Modern organizations must constantly adapt to survive in today’s rapidly changing environment. A stagnant organization that cannot innovate to meet evolving conditions will eventually find itself no longer competitive in an increasingly complex and technologically sophisticated economy. Innovation and Knowledge Management focuses on three issues critical to success: knowledge management, innovation, and consortia.
The author examines the interplay of these factors during a critical four-year period in the operation of the Cancer Information Service (CIS) – a knowledge management organization charged with delivering up-to-date, authoritative information to the public. The forerunner of many other knowledge delivery organizations, CIS was under pressure not only to distribute knowledge but to generate it. A consortium was formed between practitioners within CIS and researchers outside it to explore various innovative intervention strategies. The intersection of knowledge management, innovation and consortial arrangements at CIS provides a unique opportunity to examine no less than the future of organizations.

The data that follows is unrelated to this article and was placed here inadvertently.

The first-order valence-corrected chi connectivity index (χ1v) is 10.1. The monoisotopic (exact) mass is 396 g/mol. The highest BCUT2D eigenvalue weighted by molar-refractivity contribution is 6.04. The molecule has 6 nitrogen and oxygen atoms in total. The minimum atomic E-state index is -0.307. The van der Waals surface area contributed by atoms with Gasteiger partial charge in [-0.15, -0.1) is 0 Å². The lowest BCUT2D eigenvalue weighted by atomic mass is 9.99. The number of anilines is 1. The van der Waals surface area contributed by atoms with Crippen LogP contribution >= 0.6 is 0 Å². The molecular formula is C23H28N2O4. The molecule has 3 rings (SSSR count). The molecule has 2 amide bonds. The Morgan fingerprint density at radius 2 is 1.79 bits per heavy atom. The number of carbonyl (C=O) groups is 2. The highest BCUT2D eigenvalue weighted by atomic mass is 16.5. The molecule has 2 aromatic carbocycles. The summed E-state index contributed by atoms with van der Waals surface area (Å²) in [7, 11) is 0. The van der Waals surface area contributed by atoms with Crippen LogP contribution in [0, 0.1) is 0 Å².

This distinctive study will be of great interest to scholars, students, practitioners and policymakers in the fields of health, communications, knowledge management, information science and management.